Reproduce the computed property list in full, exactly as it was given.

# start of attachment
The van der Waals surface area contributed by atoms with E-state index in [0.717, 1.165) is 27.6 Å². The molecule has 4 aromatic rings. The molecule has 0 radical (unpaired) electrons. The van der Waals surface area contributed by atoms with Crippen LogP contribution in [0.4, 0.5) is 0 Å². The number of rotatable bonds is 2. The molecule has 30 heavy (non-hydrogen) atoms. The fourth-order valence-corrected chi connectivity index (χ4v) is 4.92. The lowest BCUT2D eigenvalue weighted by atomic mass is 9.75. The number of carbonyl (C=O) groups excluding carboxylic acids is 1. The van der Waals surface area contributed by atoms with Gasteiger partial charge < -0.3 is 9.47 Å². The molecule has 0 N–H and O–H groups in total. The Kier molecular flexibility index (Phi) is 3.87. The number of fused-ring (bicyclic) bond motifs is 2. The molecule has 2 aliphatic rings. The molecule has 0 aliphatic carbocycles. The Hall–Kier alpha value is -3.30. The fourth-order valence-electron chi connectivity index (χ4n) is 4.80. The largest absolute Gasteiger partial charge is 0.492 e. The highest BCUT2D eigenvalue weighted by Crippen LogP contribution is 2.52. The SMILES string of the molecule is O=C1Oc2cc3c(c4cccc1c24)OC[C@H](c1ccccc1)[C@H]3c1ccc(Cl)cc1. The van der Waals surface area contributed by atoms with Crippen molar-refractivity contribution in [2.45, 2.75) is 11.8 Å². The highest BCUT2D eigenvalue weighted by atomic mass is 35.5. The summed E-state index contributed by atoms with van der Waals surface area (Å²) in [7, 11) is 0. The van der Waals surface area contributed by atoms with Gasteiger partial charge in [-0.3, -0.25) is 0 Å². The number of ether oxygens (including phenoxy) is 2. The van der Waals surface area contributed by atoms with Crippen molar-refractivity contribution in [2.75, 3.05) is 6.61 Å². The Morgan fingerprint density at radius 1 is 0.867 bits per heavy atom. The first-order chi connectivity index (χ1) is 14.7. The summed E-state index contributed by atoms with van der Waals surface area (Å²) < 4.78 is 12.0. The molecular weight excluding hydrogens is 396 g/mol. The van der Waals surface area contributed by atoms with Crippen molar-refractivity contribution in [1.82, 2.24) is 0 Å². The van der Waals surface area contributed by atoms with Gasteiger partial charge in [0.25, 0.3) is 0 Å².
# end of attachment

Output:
The van der Waals surface area contributed by atoms with E-state index in [0.717, 1.165) is 27.6 Å². The molecule has 4 aromatic rings. The molecule has 0 radical (unpaired) electrons. The van der Waals surface area contributed by atoms with Crippen LogP contribution in [0.4, 0.5) is 0 Å². The number of rotatable bonds is 2. The molecule has 30 heavy (non-hydrogen) atoms. The fourth-order valence-corrected chi connectivity index (χ4v) is 4.92. The lowest BCUT2D eigenvalue weighted by atomic mass is 9.75. The number of carbonyl (C=O) groups excluding carboxylic acids is 1. The van der Waals surface area contributed by atoms with Gasteiger partial charge < -0.3 is 9.47 Å². The molecule has 0 N–H and O–H groups in total. The Kier molecular flexibility index (Phi) is 3.87. The number of fused-ring (bicyclic) bond motifs is 2. The molecule has 2 aliphatic rings. The molecule has 0 aliphatic carbocycles. The Hall–Kier alpha value is -3.30. The fourth-order valence-electron chi connectivity index (χ4n) is 4.80. The largest absolute Gasteiger partial charge is 0.492 e. The highest BCUT2D eigenvalue weighted by Crippen LogP contribution is 2.52. The SMILES string of the molecule is O=C1Oc2cc3c(c4cccc1c24)OC[C@H](c1ccccc1)[C@H]3c1ccc(Cl)cc1. The van der Waals surface area contributed by atoms with Crippen molar-refractivity contribution in [2.45, 2.75) is 11.8 Å². The highest BCUT2D eigenvalue weighted by atomic mass is 35.5. The summed E-state index contributed by atoms with van der Waals surface area (Å²) in [7, 11) is 0. The van der Waals surface area contributed by atoms with Gasteiger partial charge in [-0.3, -0.25) is 0 Å². The number of ether oxygens (including phenoxy) is 2. The van der Waals surface area contributed by atoms with Crippen molar-refractivity contribution in [2.75, 3.05) is 6.61 Å². The Morgan fingerprint density at radius 1 is 0.867 bits per heavy atom. The first-order chi connectivity index (χ1) is 14.7. The summed E-state index contributed by atoms with van der Waals surface area (Å²) < 4.78 is 12.0. The molecular weight excluding hydrogens is 396 g/mol. The van der Waals surface area contributed by atoms with Crippen molar-refractivity contribution in [1.82, 2.24) is 0 Å². The van der Waals surface area contributed by atoms with Gasteiger partial charge in [0.25, 0.3) is 0 Å².